A clear-eyed view
How did we get to the brink of ecological collapse?
We’re not here by accident
I read something today which took my breath away, and not in a good way. I was curious about what we could learn from Costa Rica in terms of it being a country that achieves a high level of social thresholds, but in doing so transgresses very few planetary boundaries, when I came across this paragraph from this piece written by economic anthropologist, Professor Jason Hickel:
…Costa Rica is the most efficient economy on earth: it produces high standards of living with low GDP and minimal pressure on the environment.
How do they do it? Professors Martínez-Franzoni and Sánchez-Ancochea argue that it’s all down to Costa Rica’s commitment to universalism: the principle that everyone – regardless of income – should have equal access to generous, high-quality social services as a basic right. A series of progressive governments started rolling out healthcare, education and social security in the 1940s and expanded these to the whole population from the 50s onward, after abolishing the military and freeing up more resources for social spending.
Costa Rica wasn’t alone in this effort, of course. Progressive governments elsewhere in Latin America made similar moves, but in nearly every case the US violently intervened to stop them for fear that “communist” ideas might scupper American interests in the region. Costa Rica escaped this fate by outwardly claiming to be anti-communist and – horribly – allowing US-backed forces to use the country as a base in the contra war against Nicaragua. (Emphasis mine).
It's one thing to understand that we’ve unwittingly made a wrong turn somewhere and now we face ecological collapse. It’s quite another to realise that this didn’t just accidently happen. In fact, without the anti-communist intervention of the USA and other Western interests from the 1950s onwards we would highly likely be decades behind the current trajectory of planetary harm.
How the West fast-tracked planetary overshoot
The list of Western-backed military interventions and coups is long and often extremely violent, starting in the 1950s in Iran, Guyana, Guatemala, in the 1960s in The Congo, Cuba, Brazil, Dominican Republic, Ghana, in the 1970s in Uganda, Australia, Guinea-Bissau and Cape Verde and in the 1980s in El Salvador and Nicaragua. The US also supported right-wing dictatorships in Bolivia, Ecuador, Haiti, Paraguay, Honduras, Venezuela and Panama. (This is a non-exhaustive list).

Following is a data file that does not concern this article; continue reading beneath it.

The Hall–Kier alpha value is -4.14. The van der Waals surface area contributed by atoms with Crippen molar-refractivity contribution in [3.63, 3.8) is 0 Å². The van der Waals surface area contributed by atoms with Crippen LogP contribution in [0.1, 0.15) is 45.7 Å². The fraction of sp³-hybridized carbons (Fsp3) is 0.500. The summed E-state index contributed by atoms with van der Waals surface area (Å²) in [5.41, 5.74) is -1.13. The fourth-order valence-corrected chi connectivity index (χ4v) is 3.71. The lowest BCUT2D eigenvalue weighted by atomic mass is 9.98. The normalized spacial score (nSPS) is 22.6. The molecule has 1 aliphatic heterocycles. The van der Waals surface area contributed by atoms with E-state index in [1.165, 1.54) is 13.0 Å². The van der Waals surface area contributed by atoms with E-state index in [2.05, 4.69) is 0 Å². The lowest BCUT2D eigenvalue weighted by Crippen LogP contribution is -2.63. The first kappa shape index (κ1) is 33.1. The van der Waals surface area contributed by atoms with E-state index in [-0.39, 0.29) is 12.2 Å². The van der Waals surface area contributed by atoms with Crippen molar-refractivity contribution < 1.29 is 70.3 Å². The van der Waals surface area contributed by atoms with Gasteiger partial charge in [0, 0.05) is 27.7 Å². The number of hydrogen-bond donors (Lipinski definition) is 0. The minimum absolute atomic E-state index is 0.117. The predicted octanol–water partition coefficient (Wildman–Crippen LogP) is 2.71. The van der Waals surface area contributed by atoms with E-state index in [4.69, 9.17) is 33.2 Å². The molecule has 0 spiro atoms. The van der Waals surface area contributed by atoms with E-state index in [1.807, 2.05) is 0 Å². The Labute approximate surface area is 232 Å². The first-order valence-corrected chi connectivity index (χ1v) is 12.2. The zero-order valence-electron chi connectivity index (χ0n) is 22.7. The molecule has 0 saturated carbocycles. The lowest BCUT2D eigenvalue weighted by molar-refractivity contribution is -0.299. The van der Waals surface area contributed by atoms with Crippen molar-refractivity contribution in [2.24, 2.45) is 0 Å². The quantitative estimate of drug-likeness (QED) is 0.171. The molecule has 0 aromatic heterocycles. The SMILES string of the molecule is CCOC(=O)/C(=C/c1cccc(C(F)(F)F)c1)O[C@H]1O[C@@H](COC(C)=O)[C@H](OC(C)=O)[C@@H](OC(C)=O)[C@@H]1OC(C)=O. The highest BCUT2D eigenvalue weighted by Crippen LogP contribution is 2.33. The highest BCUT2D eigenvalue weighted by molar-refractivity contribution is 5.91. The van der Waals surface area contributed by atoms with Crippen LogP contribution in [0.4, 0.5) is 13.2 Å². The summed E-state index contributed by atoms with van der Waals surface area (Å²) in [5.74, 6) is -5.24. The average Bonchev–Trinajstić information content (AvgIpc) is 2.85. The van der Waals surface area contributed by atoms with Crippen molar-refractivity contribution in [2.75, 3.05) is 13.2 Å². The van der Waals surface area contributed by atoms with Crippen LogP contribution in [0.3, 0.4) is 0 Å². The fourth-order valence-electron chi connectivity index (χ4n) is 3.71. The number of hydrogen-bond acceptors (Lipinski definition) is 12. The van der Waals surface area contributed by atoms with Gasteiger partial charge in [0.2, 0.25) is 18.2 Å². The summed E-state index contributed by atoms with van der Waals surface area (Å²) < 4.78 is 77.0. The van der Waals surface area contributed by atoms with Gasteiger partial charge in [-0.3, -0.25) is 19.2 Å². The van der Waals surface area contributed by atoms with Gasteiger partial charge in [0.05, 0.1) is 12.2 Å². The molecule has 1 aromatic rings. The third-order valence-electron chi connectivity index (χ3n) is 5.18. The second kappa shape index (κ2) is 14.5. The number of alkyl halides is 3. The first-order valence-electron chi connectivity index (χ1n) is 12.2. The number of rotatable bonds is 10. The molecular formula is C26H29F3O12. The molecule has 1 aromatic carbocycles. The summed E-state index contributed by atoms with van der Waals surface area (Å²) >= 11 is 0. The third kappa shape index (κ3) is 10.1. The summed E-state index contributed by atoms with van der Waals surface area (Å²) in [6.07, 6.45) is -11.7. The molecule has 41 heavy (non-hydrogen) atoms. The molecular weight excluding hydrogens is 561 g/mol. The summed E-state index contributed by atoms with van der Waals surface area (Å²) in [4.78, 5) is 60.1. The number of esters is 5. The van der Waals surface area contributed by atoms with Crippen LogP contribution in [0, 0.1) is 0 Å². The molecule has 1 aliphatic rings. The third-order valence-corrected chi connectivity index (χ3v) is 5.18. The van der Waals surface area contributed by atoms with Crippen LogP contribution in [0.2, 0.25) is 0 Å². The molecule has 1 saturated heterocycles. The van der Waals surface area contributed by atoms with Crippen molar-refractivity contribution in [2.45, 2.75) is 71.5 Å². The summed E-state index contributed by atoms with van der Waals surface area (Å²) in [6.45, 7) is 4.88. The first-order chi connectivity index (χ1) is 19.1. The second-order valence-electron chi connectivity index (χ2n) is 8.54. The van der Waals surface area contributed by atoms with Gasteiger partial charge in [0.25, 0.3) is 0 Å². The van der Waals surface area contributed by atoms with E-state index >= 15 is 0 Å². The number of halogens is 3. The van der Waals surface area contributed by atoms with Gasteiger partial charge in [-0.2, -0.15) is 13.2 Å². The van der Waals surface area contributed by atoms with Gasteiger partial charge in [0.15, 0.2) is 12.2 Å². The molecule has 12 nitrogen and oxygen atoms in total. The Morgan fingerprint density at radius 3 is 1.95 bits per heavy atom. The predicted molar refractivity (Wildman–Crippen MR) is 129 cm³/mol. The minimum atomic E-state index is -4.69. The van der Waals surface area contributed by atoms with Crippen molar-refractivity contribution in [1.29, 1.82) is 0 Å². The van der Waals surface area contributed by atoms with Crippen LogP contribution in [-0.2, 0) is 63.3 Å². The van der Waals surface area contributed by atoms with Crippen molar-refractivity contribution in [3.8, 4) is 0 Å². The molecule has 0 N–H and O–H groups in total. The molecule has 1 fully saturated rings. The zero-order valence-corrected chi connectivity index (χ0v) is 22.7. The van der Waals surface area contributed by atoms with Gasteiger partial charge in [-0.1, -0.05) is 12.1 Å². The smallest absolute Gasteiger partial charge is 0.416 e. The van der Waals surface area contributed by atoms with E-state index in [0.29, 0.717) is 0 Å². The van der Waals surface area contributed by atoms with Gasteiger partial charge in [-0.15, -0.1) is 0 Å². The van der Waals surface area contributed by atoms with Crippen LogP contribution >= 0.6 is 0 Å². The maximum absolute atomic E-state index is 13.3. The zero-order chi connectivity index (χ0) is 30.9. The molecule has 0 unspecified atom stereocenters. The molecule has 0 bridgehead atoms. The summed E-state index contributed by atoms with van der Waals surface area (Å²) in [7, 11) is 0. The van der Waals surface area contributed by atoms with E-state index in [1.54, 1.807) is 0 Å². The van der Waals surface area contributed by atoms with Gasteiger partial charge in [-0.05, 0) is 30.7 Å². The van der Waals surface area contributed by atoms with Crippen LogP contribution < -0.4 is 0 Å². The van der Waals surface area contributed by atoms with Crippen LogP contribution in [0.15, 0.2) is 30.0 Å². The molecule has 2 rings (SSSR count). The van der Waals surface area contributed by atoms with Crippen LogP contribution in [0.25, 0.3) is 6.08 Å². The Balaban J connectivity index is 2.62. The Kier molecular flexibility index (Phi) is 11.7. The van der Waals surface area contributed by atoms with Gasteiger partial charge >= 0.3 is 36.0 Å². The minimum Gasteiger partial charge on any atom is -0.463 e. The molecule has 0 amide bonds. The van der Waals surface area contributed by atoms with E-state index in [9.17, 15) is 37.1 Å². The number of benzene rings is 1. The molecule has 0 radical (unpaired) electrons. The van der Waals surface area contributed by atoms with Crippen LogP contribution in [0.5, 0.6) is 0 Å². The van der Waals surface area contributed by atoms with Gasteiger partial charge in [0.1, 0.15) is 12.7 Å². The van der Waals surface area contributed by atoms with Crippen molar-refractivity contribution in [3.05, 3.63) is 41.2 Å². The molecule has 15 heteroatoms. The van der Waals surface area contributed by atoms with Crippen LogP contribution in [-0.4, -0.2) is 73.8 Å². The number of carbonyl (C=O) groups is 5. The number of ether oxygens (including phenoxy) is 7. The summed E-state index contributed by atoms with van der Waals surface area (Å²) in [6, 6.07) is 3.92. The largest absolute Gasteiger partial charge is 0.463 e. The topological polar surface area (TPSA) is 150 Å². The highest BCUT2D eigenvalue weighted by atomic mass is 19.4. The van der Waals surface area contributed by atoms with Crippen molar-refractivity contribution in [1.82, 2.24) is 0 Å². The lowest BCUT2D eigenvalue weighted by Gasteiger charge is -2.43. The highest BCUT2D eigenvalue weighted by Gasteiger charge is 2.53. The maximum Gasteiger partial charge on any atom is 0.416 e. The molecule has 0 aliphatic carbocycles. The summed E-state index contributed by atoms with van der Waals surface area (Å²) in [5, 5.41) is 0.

By the 1980s the Global North, and the USA in particular, changed strategy and realised they could continue to achieve their objectives while avoiding many of the violent coups (although not entirely). Instead, they stacked the IMF and World bank in their favour and to this day, through a process of imperialism, they pull the strings of the global economic system. The below image of the start of the open resignation letter from Davison L Budhoo, Senior Economist at the IMF in 1988, gives some indication of the depravity of the IMF policies on the people of the Global South:
The stranglehold Western corporations have on governments is proving to be a huge barrier to effectively addressing the ecological issues that we face. This 10 minute video by investigative journalist, Matt Kennard, co-author of Silent Coup: How Corporations Overthrew Democracy, is a revealing look at the role of corporations in subverting the democratic will of the people in favour of their own interests. We continue to see it today, with COP28 being run by the chief executive of Abu Dhabi National Oil Company.
What can we learn from Costa Rica?
In the end I learned that Costa Rica achieves a number of social thresholds because of its high provision of universal basic services: healthcare, education, affordable housing and social security. I was also interested to learn, from the same article by Jason Hickel that I cited at start of this piece:
… the part of Costa Rica where people live the longest, happiest lives – the Nicoya Peninsula – is also the poorest, in terms of GDP per capita. Researchers have concluded that Nicoyans do so well not in spite of their “poverty”, but because of it – because their communities, environment and relationships haven’t been ploughed over by industrial expansion.